Over half of women turn 30 without children, as later motherhood becomes the norm

Dorothy Byrne, the former head of Channel 4 News, who had a child aged 45, said the seminars were designed to help women understand the dramatic drop in fertility after the age of 35.

Fertility experts have said schools should teach young girls about declining fertility, instead of focusing on messages about avoiding pregnancy.

The ONS data also shows the average number of children a woman has had by the age of 30 has been dropping since 1971, when it stood at 1.89. Last year, it fell to 0.89, its lowest ever level, showing the drop off in family sizes for people in their 20s.

Ms Sharfman said: “The average number of children born to a woman has been below two for women born since the late 1950s.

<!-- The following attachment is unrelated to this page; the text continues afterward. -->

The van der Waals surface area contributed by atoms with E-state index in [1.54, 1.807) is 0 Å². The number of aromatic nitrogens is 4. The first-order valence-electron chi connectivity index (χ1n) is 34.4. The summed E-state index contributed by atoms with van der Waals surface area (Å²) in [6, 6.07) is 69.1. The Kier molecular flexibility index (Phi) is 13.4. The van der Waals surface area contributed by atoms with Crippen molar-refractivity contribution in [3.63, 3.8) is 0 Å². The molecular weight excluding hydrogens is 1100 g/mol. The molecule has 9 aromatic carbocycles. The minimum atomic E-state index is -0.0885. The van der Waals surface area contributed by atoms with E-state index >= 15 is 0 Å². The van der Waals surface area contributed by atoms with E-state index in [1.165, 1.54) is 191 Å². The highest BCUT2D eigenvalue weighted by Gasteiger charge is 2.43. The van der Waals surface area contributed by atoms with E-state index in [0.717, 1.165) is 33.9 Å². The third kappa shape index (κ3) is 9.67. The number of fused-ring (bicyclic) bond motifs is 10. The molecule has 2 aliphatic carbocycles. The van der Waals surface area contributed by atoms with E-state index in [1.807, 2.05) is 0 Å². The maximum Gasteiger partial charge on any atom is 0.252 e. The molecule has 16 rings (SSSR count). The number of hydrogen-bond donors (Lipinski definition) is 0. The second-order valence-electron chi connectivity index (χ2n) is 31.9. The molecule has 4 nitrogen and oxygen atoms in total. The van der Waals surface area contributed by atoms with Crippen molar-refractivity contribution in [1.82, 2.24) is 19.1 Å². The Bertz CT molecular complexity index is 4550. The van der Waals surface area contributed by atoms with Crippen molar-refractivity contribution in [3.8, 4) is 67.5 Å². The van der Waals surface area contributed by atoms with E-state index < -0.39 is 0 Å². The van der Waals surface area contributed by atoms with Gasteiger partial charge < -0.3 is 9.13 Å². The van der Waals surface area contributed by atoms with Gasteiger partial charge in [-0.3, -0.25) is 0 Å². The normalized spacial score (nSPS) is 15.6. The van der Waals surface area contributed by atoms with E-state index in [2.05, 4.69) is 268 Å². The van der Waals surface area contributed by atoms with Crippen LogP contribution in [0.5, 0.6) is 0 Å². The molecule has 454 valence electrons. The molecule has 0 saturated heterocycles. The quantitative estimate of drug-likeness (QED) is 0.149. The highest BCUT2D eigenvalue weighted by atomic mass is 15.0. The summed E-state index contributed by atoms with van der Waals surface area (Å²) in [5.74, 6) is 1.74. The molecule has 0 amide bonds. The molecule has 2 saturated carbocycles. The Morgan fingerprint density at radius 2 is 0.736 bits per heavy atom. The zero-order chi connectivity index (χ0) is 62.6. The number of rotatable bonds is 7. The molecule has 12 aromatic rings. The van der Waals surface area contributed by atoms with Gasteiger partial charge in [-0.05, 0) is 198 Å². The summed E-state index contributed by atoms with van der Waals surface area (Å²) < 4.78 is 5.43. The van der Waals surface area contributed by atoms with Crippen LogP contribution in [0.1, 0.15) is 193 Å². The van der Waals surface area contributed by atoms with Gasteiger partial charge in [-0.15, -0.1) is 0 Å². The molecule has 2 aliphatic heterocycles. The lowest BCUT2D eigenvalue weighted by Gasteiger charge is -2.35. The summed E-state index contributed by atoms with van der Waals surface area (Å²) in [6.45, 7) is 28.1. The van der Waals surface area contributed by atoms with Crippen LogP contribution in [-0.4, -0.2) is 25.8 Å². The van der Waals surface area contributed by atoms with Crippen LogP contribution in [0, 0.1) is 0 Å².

“While two-child families are still the most common, women who have recently completed their childbearing are more likely than their mothers’ generation to have only one child or none at all.”

‘Vital’ to educate young people on fertility

Dr Jo Mountfield, a consultant obstetrician and the vice president of the Royal College of Obstetricians and Gynaecologists, said it was vital that all young people were fully educated about fertility, so they could make informed decisions.

She said: “Over the last few decades, there has been a general trend of women choosing to have babies later than women a generation ago, and a growing trend of women having fewer or no children. This is due to a range of social, professional and financial reasons.

“Natural fertility starts to decline from around the age of 35 and while many women older than this have successful pregnancy outcomes, giving birth later in life is associated with an increased possibility of complications. These include potentially taking longer to get pregnant, fertility problems, increased risk of miscarriage and a more complicated labour.”

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